A place for reflection and introspection, communication and thoughtful conversation.
Sunday, 3 January 2010
A BOOK AND FILM REVIEW
“Do not do an immoral thing for moral reasons.” - Thomas Hardy
My first day back at work today was very busy with meetings, lots of correspondence and emails to attend to, as well as catching up with all the staff. In the morning, I planned to get in extra early, so at 6:20 am, I was at the train station, only to find out that my train had been delayed for 15 minutes. I ended up getting in at work at 7:05 am, about my usual time even when I get the next scheduled train. The joys of our privatised public transport system…
Last weekend we watched an excellent movie. This was the 1993 James Ivory drama “The Remains of the Day”, starring Anthony Hopkins, Emma Thompson, Christopher Reeve and Hugh Grant. It is based on a novel by Japanese/British novelist, Kazuo Ishiguro. “The Remains of the Day” (1989) is the third published novel of Ishiguro and is one of the most highly-regarded post-war British novels. It won the Booker Prize in 1989 for Best Fiction, and ranks in the Sunday Times list of the 100 greatest novels. The film is an excellent adaptation of the novel with the leads amazingly well cast and giving a recital of their considerable acting abilities. Anthony Hopkins in particular, is exceptional in this film.
This is gently flowing, lilting movie with little action or incident, yet it is amazingly involving and there are some strong undercurrents of bottled up emotion, as well as a philosophical consideration of ethics, as seen from different viewpoints. Personal morality is also explored and there are also developed strong themes of racism and class inequality. Ishiguro has written a remarkably English novel that captures the spirit of the time and place of pre-second World War England, with some amazingly astute characterisations of the people of a vanishing species. The author, although born in Japan was raised and educated in England and has understood his adopted country exceedingly well, as his novel shows.
The story concerns James Stevens, an English butler, who dedicates his life to the loyal service of Lord Darlington (who is sketched out in increasing detail in flashbacks). The novel begins with Stevens receiving a letter from an ex-colleague Miss Kenton, previously the Housekeeper at Lord Darlington’s estate, describing her married life, which Stevens believes hints at her unhappy marriage. The receipt of the letter allows Stevens the opportunity to revisit this once-cherished relationship, if only under the pretext of possible re-employment of Mrs Benn (as Miss Kenton now is) at the Estate. Stevens’ new employer is a wealthy American (Mr. Farraday) who encourages Stevens to borrow a car to take a well-earned break, a “motoring trip”. On his trip to meet Mrs Benn, Stevens has the opportunity to reflect on his unmoving loyalty to Lord Darlington, the meaning of the term “dignity”, and even his relationship with his now deceased father. Ultimately Stevens is forced to ponder the true nature of his relationship with Miss Kenton during their time together at the Estate. As the film progresses, we become aware of Miss Kenton's one-time love for Stevens, and his for her.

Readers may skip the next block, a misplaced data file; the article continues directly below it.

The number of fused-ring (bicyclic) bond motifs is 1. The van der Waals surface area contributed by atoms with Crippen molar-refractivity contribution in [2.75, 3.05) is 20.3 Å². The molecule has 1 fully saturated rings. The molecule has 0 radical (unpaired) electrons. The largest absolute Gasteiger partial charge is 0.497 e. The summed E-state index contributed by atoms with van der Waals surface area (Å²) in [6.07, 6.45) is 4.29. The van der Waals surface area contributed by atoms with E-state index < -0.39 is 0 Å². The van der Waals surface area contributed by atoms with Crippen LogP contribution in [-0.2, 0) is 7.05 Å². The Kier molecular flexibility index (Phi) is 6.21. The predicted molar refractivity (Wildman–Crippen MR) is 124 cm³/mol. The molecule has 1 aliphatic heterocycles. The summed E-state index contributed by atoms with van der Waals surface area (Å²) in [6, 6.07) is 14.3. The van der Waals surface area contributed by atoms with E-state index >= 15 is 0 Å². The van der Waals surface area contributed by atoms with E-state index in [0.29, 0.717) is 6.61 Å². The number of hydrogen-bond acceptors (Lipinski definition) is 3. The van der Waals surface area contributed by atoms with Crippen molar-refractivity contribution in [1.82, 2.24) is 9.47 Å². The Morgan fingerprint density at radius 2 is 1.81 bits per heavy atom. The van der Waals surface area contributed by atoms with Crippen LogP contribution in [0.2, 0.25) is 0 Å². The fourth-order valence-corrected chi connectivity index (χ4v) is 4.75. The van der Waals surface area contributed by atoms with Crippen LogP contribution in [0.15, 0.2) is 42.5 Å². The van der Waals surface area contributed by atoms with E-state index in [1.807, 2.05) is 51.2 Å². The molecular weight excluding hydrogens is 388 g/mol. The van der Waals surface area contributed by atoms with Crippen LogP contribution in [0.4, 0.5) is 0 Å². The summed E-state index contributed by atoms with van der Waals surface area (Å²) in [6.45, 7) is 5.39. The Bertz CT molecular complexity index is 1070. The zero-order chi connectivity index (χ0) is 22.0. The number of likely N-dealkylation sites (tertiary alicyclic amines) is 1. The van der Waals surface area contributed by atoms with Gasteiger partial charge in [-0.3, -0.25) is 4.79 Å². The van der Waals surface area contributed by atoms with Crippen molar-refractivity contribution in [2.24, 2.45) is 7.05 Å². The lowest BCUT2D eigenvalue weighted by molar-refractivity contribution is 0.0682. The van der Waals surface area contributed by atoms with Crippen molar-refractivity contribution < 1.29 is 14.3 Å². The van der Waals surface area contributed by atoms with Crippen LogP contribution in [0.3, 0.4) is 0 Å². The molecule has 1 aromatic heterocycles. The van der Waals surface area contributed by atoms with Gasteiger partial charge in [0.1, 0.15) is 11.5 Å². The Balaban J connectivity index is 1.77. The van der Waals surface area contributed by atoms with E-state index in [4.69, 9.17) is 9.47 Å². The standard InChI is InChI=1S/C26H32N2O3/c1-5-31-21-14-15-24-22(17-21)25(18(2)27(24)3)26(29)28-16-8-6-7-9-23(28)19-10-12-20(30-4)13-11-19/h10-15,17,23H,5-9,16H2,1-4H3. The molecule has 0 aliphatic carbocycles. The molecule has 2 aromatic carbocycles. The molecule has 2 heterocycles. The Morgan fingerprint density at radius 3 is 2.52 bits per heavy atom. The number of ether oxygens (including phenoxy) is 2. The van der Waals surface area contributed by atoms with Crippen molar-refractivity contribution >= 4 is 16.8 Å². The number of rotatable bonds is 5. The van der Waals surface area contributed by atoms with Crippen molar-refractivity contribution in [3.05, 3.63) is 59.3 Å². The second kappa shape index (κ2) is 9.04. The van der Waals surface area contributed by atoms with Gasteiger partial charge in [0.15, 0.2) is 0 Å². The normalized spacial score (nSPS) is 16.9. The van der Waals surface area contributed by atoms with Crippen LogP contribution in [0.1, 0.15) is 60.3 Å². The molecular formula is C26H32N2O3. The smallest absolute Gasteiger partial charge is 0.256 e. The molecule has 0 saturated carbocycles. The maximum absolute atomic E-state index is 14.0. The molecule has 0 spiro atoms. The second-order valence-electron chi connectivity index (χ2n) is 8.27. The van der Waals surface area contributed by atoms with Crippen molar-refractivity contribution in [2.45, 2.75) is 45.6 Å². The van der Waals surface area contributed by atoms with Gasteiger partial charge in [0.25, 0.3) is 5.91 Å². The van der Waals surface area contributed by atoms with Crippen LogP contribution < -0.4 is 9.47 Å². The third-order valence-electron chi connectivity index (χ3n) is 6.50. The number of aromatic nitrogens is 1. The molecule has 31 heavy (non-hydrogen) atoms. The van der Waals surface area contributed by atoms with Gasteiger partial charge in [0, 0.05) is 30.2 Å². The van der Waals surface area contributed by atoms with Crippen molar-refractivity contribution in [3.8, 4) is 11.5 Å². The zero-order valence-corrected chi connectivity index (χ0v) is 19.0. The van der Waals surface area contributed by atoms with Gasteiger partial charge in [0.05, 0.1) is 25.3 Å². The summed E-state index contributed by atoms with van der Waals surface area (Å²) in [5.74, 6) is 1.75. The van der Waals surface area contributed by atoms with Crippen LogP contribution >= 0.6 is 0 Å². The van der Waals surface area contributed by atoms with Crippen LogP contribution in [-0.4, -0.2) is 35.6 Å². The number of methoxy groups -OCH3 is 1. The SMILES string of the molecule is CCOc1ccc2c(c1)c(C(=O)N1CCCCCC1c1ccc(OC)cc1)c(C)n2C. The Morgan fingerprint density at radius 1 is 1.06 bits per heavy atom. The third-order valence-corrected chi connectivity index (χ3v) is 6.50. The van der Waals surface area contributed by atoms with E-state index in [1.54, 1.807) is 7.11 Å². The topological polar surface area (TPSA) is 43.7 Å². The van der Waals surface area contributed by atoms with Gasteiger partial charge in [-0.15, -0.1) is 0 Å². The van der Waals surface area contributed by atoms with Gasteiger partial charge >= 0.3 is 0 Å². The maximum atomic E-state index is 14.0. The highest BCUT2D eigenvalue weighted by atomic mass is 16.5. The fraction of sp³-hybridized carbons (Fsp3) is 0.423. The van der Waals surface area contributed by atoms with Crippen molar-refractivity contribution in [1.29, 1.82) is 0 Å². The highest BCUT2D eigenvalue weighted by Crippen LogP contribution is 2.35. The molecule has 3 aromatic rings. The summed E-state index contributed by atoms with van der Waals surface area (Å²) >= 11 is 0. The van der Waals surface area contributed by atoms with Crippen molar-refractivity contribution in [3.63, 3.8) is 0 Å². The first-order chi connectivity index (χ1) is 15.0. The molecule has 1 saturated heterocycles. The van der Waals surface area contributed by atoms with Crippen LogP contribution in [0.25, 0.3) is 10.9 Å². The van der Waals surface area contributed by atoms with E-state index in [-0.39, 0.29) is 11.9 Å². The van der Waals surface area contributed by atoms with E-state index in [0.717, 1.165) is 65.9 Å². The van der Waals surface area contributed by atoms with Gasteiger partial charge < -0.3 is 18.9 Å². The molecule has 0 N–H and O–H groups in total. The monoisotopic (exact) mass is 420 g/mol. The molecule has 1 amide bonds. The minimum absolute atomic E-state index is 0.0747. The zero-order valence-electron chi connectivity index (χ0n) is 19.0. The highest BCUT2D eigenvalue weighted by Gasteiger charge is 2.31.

Working together during the years leading up to the Second World War, Stevens and Miss Kenton fail to admit their true feelings. All of their recollected conversations show a professional friendship, which came close but was never given the opportunity to cross the line into romance. Miss Kenton, it later emerges, has been married for over 20 years and therefore is no longer Miss Kenton but has become Mrs. Benn. She admits to occasionally wondering what her life with Stevens might have been like, has come to love her husband, and is looking forward to the birth of their first grandchild. Stevens muses over lost opportunities, both with Miss Kenton and with his long-time employer, Lord Darlington. At the end of the film, Stevens focuses on the “remains of his day”, which has a multiplicity of meanings: His future service with Mr. Farraday; the evening of his life and the wreckage he has made of it; the last vestiges of England’s grand houses – the estates in one of which Stevens serves; and the remains of the British Empire, once great, but at the time of Stevens’ writing of the letter, on the verge of complete and utter collapse…
Stevens comes to realise also that perhaps his utter and unquestioning loyalty to his master, Lord Darlington may have been misguided as his master had actively cultivated ties with the Nazi cause. This is an understated moral and ethical dilemma that Stevens was always aware of but actively ignored under a veneer of faultless service to a master he considered to be fair, benign, noble and above all else, a gentleman. His wish to be the perfect butler, the perfect “gentleman’s gentleman” has supervened and has quashed his responsibility to himself as a human being.
This is an excellent film, which is a good adaptation of an excellent novel. See it or read the novel, or both!
I have been blogging daily on this platform for several years now. It is surprising that I have persisted as the world is changing and "microblogging" is now the norm. I blog to amuse myself, make comment on current affairs, externalise some of my creativity, keep notes on things that interest me, learn something new and to surprise myself with things that I discover about this wonderful, and sometimes crazy, world we live in.
I sometimes get the impression that I am on a soapbox delivering a monologue, so your comments are welcome.